Jessica Swale directed the first play by a woman ever to be staged at Shakespeare's Globe (Nell Leyshon's Bedlam in 2010). Now she returns to the venue with her own debut drama, Blue Stockings, a lively and eye-opening piece about the battle for equality in education. It's set in 1896 in Girton College, Cambridge, the first residential women's college in Britain. Here the girls studied the same degree courses as their male counterparts and matched them grade for grade, but they were denied the right to graduate, leaving them with little but the stigma of being a “blue stocking”, a female whose education marked her out as “unnatural” and hence unmarriageable.
Swale's play follows four of these students through the academic year when the college, under its Mistress, Elizabeth Welsh, campaigned to persuade the University's Senate to put this right to the vote. Ellie Piercy is a splendid blend of mettlesome spark and vulnerability as Tess Moffat, who is thrown out of a lecture when she dares to question the “wandering womb” theory of hysteria espoused by the blatantly misogynist Professor Maudsley (Edward Peel), her animated objections held in themselves to be proof of a specifically female inability to control emotion. But if it gives you a powerful sense of what the women were up against, the play is equally alert to the divisions amongst the female crusaders. Gabrielle Lloyd's movingly honourable Miss Welsh favours a tactical “Trojan Horse” approach and forbids any association with the radical Suffragette movement, much to the annoyance of the zealous Miss Blake (Sarah MacRae) who sees them as strong, natural allies.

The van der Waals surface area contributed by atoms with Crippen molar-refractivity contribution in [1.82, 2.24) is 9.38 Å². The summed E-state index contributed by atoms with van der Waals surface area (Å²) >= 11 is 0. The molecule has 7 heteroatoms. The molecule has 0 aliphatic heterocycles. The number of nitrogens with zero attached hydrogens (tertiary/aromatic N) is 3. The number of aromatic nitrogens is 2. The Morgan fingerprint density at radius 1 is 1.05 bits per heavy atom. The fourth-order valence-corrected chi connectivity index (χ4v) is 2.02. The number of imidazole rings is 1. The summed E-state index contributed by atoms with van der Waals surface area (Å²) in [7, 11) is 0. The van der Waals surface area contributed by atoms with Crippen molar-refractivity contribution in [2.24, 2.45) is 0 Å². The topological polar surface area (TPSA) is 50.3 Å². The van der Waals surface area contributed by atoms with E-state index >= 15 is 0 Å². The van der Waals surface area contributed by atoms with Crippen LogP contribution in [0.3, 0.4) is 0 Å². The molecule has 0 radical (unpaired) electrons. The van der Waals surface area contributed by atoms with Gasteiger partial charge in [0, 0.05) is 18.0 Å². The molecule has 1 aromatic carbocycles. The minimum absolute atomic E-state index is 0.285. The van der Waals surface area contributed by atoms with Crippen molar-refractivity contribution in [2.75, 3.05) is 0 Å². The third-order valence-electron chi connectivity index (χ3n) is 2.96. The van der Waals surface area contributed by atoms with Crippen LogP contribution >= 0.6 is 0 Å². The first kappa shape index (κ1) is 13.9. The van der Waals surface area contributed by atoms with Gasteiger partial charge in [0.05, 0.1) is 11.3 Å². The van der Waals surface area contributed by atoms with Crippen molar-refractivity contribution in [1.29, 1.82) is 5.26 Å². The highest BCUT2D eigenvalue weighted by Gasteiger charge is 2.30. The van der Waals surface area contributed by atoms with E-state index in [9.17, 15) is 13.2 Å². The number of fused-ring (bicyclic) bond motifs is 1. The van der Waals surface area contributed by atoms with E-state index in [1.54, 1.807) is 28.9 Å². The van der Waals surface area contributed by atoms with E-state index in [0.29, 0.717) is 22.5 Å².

Given its thrust stage and open-air spirit of inclusivity, the Globe makes a natural public forum and I was slightly surprised that Blue Stockings doesn't exploit this asset more. Miss Welsh is the only voice we hear at the Senate debate and the Suffragists aren't allowed to invade the proceedings. With the pillars swathed in the eponymous fabric, John Dove's production does handsome justice, though, to the play's various virtues – the shy charm, say, of Tess's clandestine romantic trysts with Joshua Silver's Ralph and the horrid chill when we realise that he's bowed to paternal pressure and chucked her for a student at the less radical Newnham College. There was spontaneous round of applause when, after a spectacular outburst of chauvinism from one undergraduate (who even sees the women's relatively poor schooling as mark of innate inferiority), a lady shopkeeper quietly tells him to get out. But Swale lets you hear the fear and defensiveness behind this aggression and how this is still a live issue; not for nothing is the play dedicated to Malala Yousafzai.
To 11 October; 020 7401 9919